Ahead of the June G20 Summit, the charity Oxfam launched a campaign, called Grow, and at its US launch Oxfam America President Ray Offenheiser said that the entire food system as we know it is fundamentally broken.
Even if we leave aside the questionable ethics of commodity price speculation on basic foods in a world where people starve in one place while food is thrown away in another, there is something badly out of balance with food production.
It is not wholly clear what sparked the recent E Coli outbreak in Germany, for example. First Spanish cucumbers, then German bean sprout seeds and now seeds originating from a company in the UK have been identified as being the cause, though so far without as yet any hard scientific proof.
This is a good illustration what Offenheiser was talking about. Often we do not know where our food has come from, how it has been produced and how far it has had to travel from seed to supermarket. At the same time we do not know whether the farmers who produced it were making a fair return for their effort or were eking out a living while struggling to survive themselves on the uneven playing field that is the global food market.
One of the five key areas where Oxfam’s Grow campaign was calling for action was in providing aid to small producers in developing countries. 500 million small-scale food producers in poor countries feed nearly one-third of humanity.
The charity argues that while investment in smallholder agriculture should be tailored to the particular contexts of the farmers, its ultimate aim in working with small farmers is to shift towards the least external inputs possible while increasing productivity.
The CEO of the world’s largest biopesticides research and development organisation based in the US also argues that investment in small farmers is needed and has said that his company’s focus on the research and development of low-chem bio-pesticides, bio-fungicides and yield enhancing agricultural products is aimed to help farmers provide safer, healthier foods to consumers without compromising the quality of their land and ultimately the environment on which we all depend.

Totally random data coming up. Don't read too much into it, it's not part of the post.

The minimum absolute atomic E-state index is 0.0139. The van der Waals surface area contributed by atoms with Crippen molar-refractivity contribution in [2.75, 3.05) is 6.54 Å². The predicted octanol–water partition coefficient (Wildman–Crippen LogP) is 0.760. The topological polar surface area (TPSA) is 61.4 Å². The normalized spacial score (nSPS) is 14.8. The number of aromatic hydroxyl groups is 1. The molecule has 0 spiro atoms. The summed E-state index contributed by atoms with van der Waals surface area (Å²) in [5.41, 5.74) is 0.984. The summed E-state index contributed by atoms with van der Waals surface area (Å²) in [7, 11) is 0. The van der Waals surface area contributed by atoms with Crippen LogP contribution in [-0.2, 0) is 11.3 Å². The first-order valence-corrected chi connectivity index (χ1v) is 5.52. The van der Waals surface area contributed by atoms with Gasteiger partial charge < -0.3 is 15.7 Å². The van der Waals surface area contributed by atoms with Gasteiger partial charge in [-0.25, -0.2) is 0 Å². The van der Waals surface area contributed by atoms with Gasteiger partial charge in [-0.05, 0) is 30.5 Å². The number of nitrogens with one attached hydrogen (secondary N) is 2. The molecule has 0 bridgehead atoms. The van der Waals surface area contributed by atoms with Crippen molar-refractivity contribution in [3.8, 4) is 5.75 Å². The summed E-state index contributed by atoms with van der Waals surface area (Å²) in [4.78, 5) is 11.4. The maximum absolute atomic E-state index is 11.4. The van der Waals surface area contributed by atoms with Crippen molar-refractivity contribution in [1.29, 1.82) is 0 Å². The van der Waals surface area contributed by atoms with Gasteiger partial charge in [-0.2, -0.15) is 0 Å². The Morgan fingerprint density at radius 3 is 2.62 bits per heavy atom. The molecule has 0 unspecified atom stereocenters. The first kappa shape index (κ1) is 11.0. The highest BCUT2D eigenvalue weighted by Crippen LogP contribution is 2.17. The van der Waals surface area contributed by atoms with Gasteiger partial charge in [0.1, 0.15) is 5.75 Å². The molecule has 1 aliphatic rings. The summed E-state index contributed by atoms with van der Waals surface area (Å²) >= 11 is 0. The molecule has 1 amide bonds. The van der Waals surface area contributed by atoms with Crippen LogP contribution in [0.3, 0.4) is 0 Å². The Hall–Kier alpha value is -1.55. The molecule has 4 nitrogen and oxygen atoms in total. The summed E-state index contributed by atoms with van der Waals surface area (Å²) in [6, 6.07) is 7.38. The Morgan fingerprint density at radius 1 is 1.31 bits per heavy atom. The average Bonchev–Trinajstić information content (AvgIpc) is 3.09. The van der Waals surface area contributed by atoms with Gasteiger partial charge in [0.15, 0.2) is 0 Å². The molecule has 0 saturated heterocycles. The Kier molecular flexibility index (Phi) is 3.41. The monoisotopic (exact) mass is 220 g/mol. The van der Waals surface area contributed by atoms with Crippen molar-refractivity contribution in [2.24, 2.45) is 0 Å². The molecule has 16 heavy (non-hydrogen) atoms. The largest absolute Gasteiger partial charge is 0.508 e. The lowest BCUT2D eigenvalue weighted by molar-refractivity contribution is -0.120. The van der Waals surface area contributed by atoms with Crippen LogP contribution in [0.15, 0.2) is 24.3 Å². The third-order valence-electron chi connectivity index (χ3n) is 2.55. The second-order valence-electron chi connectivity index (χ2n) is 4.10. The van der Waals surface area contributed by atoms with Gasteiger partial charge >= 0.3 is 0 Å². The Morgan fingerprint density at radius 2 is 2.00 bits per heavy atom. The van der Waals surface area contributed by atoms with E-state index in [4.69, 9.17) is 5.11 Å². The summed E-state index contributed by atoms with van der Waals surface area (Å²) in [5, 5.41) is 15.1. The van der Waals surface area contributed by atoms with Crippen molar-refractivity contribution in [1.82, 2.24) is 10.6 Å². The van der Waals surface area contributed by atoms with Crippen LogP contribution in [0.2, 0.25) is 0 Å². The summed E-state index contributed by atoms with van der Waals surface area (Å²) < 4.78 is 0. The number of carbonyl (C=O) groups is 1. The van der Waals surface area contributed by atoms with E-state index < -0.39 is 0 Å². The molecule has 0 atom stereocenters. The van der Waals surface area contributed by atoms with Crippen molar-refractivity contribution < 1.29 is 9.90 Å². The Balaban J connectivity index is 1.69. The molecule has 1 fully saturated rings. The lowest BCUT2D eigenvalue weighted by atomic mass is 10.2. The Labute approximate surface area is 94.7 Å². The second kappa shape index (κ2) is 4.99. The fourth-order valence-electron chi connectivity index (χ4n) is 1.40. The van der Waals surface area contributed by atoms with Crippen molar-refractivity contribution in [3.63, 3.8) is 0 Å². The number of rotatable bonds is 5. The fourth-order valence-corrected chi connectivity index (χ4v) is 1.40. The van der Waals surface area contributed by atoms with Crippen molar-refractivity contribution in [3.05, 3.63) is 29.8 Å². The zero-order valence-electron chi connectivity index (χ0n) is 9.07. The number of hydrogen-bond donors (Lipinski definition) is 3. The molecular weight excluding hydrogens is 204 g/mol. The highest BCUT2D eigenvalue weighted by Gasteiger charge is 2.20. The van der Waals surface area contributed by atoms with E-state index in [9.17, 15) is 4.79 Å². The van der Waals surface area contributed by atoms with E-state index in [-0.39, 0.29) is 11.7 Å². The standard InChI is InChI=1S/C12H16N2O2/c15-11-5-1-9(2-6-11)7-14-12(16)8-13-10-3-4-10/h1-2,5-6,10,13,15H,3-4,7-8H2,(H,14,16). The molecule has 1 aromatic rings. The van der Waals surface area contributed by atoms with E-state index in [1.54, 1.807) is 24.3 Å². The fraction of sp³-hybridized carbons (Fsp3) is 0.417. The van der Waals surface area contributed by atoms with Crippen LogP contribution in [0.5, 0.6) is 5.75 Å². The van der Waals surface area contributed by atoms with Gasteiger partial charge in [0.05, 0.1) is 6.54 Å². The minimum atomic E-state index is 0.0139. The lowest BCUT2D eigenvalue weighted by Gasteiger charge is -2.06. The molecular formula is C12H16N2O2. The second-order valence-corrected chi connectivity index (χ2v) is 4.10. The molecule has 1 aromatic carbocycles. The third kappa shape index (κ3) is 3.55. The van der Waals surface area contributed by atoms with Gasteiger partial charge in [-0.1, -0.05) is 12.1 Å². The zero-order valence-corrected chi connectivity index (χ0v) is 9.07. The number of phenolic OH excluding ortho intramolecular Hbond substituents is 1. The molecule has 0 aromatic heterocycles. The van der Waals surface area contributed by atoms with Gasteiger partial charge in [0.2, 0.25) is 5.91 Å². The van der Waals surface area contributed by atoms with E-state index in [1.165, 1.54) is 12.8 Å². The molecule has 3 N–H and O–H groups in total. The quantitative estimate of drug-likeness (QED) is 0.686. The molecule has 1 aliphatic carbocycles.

He, also, has said that it is scandalous that in such a diverse and rich world so many people still suffer malnutrition and starvation and that lack of investment and resources mean that many developing world farmers are faced with an unacceptable choice between producing enough food and draining their land of precious goodness in the effort to do so.
Plainly there is some agreement from both the charity sector and organizations within the food production system that action is needed and even on where it should be targeted.
The June 2011 G20 meeting did announce an action plan. It called for a big increase in productivity and greater transparency in commodity markets as a way of curbing volatility in food prices. It proposed an agricultural market information system (Amis) to provide accurate and timely information on crop supply, demand and food stocks and promised to give special attention to smallholders, especially women, in particular in developing countries, and to young farmers to improve productivity.
As Oxfam and other campaigners pointed out afterwards, however, without any detailed figures, targets or deadlines much of the announcement could be seen as empty rhetoric.